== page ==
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OSI Protocol Layers


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If you are reading this page I assume you are preparing to some kind of exam of certification. Otherwise you are better off browsing other pages on the same site. All the information contained below has zero or negative practical importance and you should probably save your time or spend it studying TCP Protocol Layer model instead.

International Organization for Standardization (ISO) developed this  model called the Open Systems Interconnection (OSI)  in  1984.  Like many other ISO documents. it proved to be of little practical use and after relegated to the dustbin of history its main purpose is to do some harm to the community (and especially to students ;-). In a way it was still born,  very similar to ISO certifications, although it definitely caused much less damage ;-). Despite this fact it is widely used at various stupid and no so stupid certifications.

I would like to stress it again: this model is mostly used to torture students forcing them to remember a by-and-large useless abstraction of multi-layer protocol stack, and to compare it to other (more practical like 5 layers TCP/IP model) protocol stacks. Even as an abstraction it is questionable.  

OSI model, contains seven layers which build on one another. Each layer provides specific services and makes the results available to the next layer. Theoretically each layer should be independent of all others, but this is a simplistic notion (and one of the reasons of OSI model demise). 

The OSI model does not corresponds to TCP/IP model and has more layers (seven) that are more a conceptual exercise created by a large committee (each layer is reasonably self-contained) then of practical importance.  The following list details the seven layers of the Open System Interconnection (OSI) reference model:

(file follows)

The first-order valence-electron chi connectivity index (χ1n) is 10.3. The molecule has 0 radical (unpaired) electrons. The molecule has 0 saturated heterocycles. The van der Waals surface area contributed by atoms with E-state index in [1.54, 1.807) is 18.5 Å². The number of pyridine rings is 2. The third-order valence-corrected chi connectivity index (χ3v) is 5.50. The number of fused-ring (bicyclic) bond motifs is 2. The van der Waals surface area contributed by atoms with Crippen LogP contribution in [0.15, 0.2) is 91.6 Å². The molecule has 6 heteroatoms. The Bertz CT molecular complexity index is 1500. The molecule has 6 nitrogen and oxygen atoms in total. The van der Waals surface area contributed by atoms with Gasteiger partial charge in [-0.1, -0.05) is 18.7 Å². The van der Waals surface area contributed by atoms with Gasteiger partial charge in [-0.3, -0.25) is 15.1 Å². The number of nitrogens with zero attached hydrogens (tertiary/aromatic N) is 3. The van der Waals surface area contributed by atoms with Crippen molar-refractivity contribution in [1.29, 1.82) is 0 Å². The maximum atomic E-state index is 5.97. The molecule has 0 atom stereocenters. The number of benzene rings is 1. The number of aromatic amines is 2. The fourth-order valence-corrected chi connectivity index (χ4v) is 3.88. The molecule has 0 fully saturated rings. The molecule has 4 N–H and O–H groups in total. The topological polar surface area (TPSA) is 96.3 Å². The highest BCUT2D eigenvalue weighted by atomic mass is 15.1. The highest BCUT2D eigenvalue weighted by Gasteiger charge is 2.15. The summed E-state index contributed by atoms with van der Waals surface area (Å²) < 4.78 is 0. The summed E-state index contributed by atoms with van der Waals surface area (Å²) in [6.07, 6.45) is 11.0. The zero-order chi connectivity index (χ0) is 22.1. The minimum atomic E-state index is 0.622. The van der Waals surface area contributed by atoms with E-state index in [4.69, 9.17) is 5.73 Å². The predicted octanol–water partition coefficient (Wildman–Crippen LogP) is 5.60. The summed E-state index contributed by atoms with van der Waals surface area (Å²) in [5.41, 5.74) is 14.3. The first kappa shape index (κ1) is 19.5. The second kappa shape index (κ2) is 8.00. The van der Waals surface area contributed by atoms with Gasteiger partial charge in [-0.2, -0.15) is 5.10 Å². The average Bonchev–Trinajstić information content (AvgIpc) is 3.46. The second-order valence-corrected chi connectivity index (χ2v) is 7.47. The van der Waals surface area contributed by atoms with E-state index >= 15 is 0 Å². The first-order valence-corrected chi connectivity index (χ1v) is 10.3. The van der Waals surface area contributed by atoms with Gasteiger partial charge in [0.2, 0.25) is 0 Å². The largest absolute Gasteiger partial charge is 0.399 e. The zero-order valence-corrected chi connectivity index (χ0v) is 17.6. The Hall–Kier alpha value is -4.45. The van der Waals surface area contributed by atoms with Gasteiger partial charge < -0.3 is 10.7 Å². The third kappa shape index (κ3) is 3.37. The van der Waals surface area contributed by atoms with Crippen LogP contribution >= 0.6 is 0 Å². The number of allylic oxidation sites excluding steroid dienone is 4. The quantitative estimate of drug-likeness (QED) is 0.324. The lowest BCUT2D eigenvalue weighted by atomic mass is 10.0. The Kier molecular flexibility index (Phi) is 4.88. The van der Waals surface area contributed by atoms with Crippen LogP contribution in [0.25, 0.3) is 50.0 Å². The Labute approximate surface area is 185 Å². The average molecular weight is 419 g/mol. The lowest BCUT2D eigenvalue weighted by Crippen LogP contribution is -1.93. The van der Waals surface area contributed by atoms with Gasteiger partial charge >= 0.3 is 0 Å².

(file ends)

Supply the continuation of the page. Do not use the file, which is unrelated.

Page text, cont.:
Control is passed from one layer to the next, starting at the application layer in one station, proceeding to the bottom layer, over the channel to the next station and back up the hierarchy.
(Layer 7)
This layer supports application and end-user processes. Communication partners are identified, quality of service is identified, user authentication and privacy are considered, and any constraints on data syntax are identified. Everything at this layer is application-specific. This layer provides application services for file transfers, e-mail, and other network software services. Telnet and FTP are applications that exist entirely in the application level. Tiered application architectures are part of this layer.
(Layer 6)
This layer provides independence from differences in data representation (e.g., encryption) by translating from application to network format, and vice versa. The presentation layer works to transform data into the form that the application layer can accept. This layer formats and encrypts data to be sent across a network, providing freedom from compatibility problems. It is sometimes called the syntax layer.
(Layer 5)
This layer establishes, manages and terminates connections between applications. The session layer sets up, coordinates, and terminates conversations, exchanges, and dialogues between the applications at each end. It deals with session and connection coordination.
(Layer 4)
This layer provides transparent transfer of data between end systems, or hosts, and is responsible for end-to-end error recovery and flow control. It ensures complete data transfer.
(Layer 3)
This layer provides switching and routing technologies, creating logical paths, known as virtual circuits, for transmitting data from node to node. Routing and forwarding are functions of this layer, as well as addressing, internetworking, error handling, congestion control and packet sequencing.
Data Link
(Layer 2)
At this layer, data packets are encoded and decoded into bits. It furnishes transmission protocol knowledge and management and handles errors in the physical layer, flow control and frame synchronization. The data link layer is divided into two sublayers: The Media Access Control (MAC) layer and the Logical Link Control (LLC) layer. The MAC sublayer controls how a computer on the network gains access to the data and permission to transmit it. The LLC layer controls frame synchronization, flow control and error checking.